Animal research in Germany
In 2021, 314,613 laboratory animals were used at the Max Planck Institutes. This figure includes 65,696 animals that were used to obtain organ or tissue samples and were not exposed to any stress before their death. Compared to 2020 (319,292 laboratory animals), the number of animals used in experiments has thus decreased by 1.5 per cent. Rodents (mice and rats) accounted for the largest share of experimental animals at around 80 per cent, followed by fish (18 per cent). Other animal groups, such as birds (1 per cent), were used as laboratory animals at the Max Planck Institutes to a much lesser extent.
In percentage terms, the Max Planck Society uses significantly more fish for its research than the national average and thus fulfils an essential requirement of the German Animal Welfare Act, according to which vertebrate animals should be used for experimental purposes at the lowest possible level of organisation. However, the high proportion of fish is also due to their importance for basic research: the zebrafish (zebrafish) in particular has become a very important model organism for molecular and developmental biology as well as neuroscience. If we look at the type of use, 71 per cent of all animals are assigned to basic research, in accordance with the scientific orientation of the Max Planck Society.
In 2021, no experiments on non-human primates requiring authorisation were carried out at our institutes.
Severity of the experiments
In 2021, experiments at Max Planck Institutes were predominantly low-stress (80 per cent); the proportion of medium-stress animal experiments was 16 per cent. Only 0.75 per cent of experiments at Max Planck Institutes were classified as high burden. The proportion of animal experiments conducted entirely under general anaesthesia from which the animals did not awaken was 2.75 per cent overall.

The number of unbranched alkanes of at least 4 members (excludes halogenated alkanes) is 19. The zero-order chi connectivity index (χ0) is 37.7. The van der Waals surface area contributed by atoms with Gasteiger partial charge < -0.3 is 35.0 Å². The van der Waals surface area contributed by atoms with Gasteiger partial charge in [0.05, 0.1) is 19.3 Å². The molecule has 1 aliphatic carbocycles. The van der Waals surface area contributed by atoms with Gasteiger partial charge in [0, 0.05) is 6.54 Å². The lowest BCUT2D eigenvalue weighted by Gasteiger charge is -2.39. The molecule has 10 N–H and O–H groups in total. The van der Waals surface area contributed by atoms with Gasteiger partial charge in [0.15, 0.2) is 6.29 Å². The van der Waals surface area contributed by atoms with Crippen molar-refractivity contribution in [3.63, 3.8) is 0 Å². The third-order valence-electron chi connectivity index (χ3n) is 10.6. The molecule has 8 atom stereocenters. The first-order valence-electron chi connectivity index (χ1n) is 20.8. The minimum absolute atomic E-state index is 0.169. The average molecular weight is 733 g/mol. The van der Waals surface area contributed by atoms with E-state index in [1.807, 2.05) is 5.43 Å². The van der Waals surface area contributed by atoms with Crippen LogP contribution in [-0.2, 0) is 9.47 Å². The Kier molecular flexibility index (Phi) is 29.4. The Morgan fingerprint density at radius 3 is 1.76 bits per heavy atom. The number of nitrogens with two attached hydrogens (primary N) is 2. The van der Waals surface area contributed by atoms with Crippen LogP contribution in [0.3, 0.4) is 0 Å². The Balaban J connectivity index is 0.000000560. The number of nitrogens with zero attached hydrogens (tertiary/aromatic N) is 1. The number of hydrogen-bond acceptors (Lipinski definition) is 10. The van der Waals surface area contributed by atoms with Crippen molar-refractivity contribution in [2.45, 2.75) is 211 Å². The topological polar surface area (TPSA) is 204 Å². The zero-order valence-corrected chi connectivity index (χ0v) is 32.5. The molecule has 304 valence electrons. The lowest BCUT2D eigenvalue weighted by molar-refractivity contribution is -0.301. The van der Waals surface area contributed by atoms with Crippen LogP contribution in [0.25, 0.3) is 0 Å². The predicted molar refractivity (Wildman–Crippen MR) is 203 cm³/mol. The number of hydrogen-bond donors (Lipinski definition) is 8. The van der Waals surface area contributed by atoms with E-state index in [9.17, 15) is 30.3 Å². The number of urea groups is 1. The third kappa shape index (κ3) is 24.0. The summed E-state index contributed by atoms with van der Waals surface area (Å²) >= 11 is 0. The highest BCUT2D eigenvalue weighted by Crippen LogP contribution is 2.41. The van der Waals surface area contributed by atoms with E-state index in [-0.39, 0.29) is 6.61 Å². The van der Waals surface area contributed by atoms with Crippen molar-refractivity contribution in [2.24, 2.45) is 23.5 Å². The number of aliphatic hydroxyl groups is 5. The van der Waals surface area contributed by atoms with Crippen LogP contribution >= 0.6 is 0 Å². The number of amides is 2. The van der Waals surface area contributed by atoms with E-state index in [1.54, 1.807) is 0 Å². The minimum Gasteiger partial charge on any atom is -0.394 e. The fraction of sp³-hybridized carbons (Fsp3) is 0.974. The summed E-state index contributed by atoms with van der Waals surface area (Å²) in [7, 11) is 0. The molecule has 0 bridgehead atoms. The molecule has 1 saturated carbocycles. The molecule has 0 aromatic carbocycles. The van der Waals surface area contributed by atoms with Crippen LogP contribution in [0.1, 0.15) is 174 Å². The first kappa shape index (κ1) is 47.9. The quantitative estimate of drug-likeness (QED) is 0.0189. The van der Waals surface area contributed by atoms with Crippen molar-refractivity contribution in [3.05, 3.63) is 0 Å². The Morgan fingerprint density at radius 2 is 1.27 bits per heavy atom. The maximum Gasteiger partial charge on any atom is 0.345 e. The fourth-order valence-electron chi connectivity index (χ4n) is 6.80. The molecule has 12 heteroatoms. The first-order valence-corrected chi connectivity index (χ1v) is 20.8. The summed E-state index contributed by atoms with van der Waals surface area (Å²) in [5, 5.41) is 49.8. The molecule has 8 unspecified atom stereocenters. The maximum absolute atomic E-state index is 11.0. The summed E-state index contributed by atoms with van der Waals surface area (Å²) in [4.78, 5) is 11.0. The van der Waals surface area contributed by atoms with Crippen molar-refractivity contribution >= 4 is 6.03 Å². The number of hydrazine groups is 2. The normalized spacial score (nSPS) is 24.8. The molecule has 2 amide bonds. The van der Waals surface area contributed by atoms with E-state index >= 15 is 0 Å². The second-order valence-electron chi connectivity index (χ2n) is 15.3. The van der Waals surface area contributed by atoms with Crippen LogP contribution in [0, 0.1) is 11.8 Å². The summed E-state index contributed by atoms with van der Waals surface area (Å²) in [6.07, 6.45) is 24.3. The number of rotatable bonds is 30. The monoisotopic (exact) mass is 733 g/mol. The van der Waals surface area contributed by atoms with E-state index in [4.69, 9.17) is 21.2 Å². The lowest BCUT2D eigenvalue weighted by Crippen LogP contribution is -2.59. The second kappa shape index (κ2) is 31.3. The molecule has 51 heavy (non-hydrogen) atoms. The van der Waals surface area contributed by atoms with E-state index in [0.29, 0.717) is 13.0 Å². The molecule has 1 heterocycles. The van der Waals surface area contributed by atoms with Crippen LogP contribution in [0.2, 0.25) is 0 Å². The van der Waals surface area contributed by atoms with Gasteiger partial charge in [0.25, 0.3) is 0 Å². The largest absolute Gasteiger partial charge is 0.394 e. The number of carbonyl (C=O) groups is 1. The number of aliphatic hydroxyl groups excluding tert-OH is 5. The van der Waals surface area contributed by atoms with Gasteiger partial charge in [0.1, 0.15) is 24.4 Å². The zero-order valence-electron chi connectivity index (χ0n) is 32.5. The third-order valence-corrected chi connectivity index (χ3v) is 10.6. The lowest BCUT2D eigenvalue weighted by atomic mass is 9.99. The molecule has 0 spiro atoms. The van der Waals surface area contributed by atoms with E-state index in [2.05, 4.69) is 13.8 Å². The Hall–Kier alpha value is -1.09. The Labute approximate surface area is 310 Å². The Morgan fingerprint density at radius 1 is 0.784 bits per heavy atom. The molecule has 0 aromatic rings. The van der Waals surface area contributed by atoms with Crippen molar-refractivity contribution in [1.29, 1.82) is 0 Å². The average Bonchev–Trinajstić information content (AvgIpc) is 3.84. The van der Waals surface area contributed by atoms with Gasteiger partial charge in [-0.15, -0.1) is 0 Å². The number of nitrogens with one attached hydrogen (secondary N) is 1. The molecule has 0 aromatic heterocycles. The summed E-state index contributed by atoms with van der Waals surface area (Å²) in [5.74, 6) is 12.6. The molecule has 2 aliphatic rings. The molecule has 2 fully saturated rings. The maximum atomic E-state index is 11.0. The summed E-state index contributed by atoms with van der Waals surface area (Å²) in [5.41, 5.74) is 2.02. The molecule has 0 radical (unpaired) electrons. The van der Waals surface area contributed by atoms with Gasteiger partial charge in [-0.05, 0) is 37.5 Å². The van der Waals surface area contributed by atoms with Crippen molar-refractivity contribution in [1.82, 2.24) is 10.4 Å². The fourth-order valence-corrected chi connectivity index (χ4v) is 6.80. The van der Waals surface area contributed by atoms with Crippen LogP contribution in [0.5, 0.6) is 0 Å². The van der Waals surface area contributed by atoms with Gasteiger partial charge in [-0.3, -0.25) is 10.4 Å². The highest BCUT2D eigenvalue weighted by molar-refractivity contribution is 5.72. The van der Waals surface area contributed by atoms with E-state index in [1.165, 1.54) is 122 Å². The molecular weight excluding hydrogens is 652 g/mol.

The proportion of genetically modified animals in 2021 was 83 per cent, an increase of 10 per cent over the previous year. Only 3 per cent of all experimental animals with genetic modification had experienced adverse health effects as a result. The vast majority of all genetically modified animals (mostly rodents) showed no health abnormalities (97 per cent).
Killing for scientific purposes
In 2021, 549,251 laboratory animals were killed painlessly for scientific purposes at the Max Planck Institutes. This figure includes the animals already listed which were used for organ or tissue removal. None of these laboratory animals - predominantly rodents (73 per cent) and fish (27 per cent) - underwent surgery or treatment during their lifetime. For the generation, breeding and maintenance of genetically modified lines, which represent an essential tool for biomedical research, 69 per cent of the animals were used. Tissue sampling accounted for 12 per cent.
Despite careful planning, it is unavoidable that research activities result in animals that cannot be used directly in animal testing projects (experiments). The Max Planck Society is very keen to keep this proportion (19 per cent in 2021) as low as possible.
Animals that cannot be used in animal experimentation projects mainly come from breeding genetically modified breeding lines. These animals do not carry all the genetic characteristics required for the planned animal experiment due to the statistically random transmission of genetic changes in accordance with Mendel's rules. Such animals are produced every time genetically modified lines are bred. The researchers of the Max Planck Society use different strategies to reduce the number of these animals or to use the animals in other ways.